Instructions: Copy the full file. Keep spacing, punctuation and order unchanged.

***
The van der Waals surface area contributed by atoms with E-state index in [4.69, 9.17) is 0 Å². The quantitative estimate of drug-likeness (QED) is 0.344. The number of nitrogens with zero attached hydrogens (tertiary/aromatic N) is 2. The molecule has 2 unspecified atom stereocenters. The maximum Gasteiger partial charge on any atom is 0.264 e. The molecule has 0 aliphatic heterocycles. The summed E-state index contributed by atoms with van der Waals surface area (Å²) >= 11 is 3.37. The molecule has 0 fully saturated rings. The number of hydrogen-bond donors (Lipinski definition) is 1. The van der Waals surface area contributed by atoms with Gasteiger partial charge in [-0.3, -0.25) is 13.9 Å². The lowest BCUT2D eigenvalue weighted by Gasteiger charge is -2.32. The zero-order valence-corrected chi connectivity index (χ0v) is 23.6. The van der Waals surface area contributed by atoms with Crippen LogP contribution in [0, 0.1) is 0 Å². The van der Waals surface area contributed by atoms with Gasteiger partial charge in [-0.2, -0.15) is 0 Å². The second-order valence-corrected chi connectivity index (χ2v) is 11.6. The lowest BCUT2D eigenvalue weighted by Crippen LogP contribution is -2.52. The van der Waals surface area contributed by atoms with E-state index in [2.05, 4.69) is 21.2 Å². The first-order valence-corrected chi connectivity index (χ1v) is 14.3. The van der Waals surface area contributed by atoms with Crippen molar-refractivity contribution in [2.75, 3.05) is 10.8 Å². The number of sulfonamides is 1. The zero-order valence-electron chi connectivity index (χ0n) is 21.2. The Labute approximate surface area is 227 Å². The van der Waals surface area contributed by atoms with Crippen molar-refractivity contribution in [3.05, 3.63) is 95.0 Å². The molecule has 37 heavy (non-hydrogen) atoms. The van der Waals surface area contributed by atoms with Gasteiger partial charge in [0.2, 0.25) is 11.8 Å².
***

The van der Waals surface area contributed by atoms with E-state index in [4.69, 9.17) is 0 Å². The quantitative estimate of drug-likeness (QED) is 0.344. The number of nitrogens with zero attached hydrogens (tertiary/aromatic N) is 2. The molecule has 2 unspecified atom stereocenters. The maximum Gasteiger partial charge on any atom is 0.264 e. The molecule has 0 aliphatic heterocycles. The summed E-state index contributed by atoms with van der Waals surface area (Å²) >= 11 is 3.37. The molecule has 0 fully saturated rings. The number of hydrogen-bond donors (Lipinski definition) is 1. The van der Waals surface area contributed by atoms with Gasteiger partial charge in [-0.3, -0.25) is 13.9 Å². The lowest BCUT2D eigenvalue weighted by Gasteiger charge is -2.32. The zero-order valence-corrected chi connectivity index (χ0v) is 23.6. The van der Waals surface area contributed by atoms with Crippen LogP contribution in [0, 0.1) is 0 Å². The van der Waals surface area contributed by atoms with Gasteiger partial charge in [-0.2, -0.15) is 0 Å². The second-order valence-corrected chi connectivity index (χ2v) is 11.6. The lowest BCUT2D eigenvalue weighted by Crippen LogP contribution is -2.52. The van der Waals surface area contributed by atoms with E-state index in [2.05, 4.69) is 21.2 Å². The first-order valence-corrected chi connectivity index (χ1v) is 14.3. The van der Waals surface area contributed by atoms with Crippen molar-refractivity contribution in [2.75, 3.05) is 10.8 Å². The number of sulfonamides is 1. The zero-order valence-electron chi connectivity index (χ0n) is 21.2. The Labute approximate surface area is 227 Å². The van der Waals surface area contributed by atoms with Crippen molar-refractivity contribution in [3.05, 3.63) is 95.0 Å². The molecule has 37 heavy (non-hydrogen) atoms. The van der Waals surface area contributed by atoms with Gasteiger partial charge in [0.2, 0.25) is 11.8 Å².